Studying The Aging Brain (July 13 2004)
Betterhumans investigates some of the new technologies that will allow us to better understand the aging process of the human brain. These developments are initially aimed at the early detection of neurodegenerative conditions such as Alzheimer's, but have the potential to greatly increase our understanding of how physical structure in the brain relates to thought, memory and mind. This sort of understanding, like that sought by the Allen Brain Atlas project, is a vital part of efforts to extend the healthy human life span. In the decades ahead, regenerative medicine will allow us to replace damaged organs - but not the brain. We must learn to repair and protect the human brain from the ravages of aging in situ.

Our Newsletter Has Gone Weekly (July 12 2004)
As a reminder to folks who read the Longevity Meme news via RSS, we also publish a newsletter containing site updates, commentary and news. You can receive the newsletter via e-mail or RSS feed. In order to somewhat reduce the size of each newsletter, we recently shifted from our traditional bi-weekly format to a weekly delivery schedule; it seems to be working well. As a further reminder, back issues of the newsletter can be found online: in the July 12th newsletter we let you know that Ray Kurzweil will be speaking about radical life extension tonight on NPR. Don't miss it!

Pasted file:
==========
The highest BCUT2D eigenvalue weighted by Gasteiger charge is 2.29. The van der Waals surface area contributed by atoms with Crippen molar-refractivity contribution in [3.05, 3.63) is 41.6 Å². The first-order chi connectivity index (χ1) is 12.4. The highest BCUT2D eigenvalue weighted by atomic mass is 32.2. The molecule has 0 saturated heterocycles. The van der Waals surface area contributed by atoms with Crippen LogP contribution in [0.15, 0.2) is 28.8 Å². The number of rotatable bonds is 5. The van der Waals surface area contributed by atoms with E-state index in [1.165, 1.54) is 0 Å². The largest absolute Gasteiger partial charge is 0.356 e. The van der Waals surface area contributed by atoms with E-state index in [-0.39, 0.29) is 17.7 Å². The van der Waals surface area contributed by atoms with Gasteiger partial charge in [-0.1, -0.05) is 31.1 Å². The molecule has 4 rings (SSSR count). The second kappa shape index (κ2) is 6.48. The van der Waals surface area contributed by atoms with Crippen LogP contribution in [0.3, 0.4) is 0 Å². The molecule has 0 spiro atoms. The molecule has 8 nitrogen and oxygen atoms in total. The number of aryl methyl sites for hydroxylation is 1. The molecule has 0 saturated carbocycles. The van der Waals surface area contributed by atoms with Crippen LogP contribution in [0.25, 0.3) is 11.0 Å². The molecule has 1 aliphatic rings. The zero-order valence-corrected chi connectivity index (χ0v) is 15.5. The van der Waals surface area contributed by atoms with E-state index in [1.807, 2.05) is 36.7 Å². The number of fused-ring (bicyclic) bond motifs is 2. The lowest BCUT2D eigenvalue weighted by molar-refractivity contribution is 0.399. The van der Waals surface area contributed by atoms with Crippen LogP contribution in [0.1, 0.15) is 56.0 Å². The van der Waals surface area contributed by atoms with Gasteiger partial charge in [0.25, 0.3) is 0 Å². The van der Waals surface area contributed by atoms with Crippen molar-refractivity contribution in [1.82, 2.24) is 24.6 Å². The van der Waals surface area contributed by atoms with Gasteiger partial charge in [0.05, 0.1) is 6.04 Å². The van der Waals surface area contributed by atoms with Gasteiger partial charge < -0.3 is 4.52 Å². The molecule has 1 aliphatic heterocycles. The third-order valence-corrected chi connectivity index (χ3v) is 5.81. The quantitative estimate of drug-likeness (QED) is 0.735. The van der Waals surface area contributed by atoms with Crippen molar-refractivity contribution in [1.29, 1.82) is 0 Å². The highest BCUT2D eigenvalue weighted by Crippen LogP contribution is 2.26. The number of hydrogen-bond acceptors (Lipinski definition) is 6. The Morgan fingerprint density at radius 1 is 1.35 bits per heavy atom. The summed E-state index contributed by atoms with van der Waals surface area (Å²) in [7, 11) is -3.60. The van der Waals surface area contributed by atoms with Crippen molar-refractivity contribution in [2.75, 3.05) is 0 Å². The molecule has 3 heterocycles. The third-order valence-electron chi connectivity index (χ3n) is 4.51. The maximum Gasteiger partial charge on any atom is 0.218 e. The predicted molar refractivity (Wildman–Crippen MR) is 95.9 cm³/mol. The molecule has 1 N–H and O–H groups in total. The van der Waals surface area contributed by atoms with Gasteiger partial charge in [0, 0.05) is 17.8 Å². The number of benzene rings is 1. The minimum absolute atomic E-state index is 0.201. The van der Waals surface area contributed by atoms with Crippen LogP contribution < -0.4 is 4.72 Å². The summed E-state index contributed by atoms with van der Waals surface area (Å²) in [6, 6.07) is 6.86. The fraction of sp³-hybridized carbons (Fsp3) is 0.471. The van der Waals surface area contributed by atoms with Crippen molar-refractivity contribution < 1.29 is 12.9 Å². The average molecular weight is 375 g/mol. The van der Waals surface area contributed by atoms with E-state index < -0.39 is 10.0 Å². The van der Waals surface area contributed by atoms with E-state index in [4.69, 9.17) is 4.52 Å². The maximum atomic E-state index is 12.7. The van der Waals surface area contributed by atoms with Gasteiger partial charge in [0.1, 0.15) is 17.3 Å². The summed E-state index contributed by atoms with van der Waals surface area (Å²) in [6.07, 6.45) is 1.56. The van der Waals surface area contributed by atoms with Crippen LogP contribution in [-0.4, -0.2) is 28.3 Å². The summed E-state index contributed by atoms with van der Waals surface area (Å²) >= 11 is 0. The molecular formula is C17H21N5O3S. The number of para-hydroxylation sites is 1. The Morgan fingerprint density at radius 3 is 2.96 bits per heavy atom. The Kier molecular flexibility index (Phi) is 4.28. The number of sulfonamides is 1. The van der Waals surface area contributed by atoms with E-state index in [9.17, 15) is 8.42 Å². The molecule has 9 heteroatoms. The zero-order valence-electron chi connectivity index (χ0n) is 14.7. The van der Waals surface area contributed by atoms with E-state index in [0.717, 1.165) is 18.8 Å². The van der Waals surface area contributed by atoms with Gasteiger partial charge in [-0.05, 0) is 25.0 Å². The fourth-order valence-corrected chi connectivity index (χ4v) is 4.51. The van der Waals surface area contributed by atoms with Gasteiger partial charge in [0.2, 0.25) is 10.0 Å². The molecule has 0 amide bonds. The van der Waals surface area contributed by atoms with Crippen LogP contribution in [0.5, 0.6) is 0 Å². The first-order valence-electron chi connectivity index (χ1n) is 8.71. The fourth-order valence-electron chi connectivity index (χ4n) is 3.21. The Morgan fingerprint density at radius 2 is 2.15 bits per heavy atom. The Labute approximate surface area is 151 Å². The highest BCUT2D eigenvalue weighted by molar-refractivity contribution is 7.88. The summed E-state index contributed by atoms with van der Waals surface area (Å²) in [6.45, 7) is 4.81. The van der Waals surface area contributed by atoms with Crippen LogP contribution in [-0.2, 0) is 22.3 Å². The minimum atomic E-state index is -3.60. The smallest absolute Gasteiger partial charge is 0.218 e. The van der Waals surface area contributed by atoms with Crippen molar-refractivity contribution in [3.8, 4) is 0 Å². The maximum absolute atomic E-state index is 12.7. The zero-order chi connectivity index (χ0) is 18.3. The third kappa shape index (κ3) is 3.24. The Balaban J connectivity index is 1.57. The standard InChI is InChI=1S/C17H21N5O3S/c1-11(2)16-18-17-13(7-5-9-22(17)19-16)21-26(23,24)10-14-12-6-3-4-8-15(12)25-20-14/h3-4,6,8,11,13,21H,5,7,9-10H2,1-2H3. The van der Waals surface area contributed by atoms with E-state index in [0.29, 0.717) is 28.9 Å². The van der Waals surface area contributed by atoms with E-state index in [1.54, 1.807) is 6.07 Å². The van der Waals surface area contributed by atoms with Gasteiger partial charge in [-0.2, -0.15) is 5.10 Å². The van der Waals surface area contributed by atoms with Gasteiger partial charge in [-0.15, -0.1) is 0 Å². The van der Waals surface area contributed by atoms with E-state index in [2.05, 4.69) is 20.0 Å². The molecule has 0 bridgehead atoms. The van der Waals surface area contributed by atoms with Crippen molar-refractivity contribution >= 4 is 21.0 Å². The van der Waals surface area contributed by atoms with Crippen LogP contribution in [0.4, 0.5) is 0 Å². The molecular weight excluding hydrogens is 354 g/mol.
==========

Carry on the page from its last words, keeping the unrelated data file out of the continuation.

Report On Regenerate 2004 (July 12 2004)
The Pittsburgh Business Times is reporting on the Regenerate 2004 conference on regenerative medicine. As I often point out, the health of a large field in medicine can be estimated from the number of conferences and new buildings. Regenerative medicine and tissue engineering are doing well by all accounts. Assuming that governments stop blocking stem cell research and therapeutic cloning, the next decade should see a range of regenerative therapies hit the market. I predict that cures for heart disease and diabetes will be amongst the first benefits to emerge from this industry, accompanied by the ability to completely regenerate damage to organs like bones, muscle, skin, and the heart and liver.

Telomeres And Aging (July 12 2004)
A Straits Times article gives a high level overview of our current understanding of telomeres and how they fit into the aging process. We do know that telomeres shorten with age, and we know that short telomeres are strongly connected with the development of cancer. As the article notes, "scientists are still uncertain whether it is ageing that shortens telomeres or whether shortened telomeres cause ageing. If the former, then scientists searching for the elusive elixir of youth must look elsewhere. If the latter, however, telomere research might yield untold dividends." Given the cancer link, telomere research is important in any case. Understanding cellular biochemistry and processes is the path to effective therapies for any condition.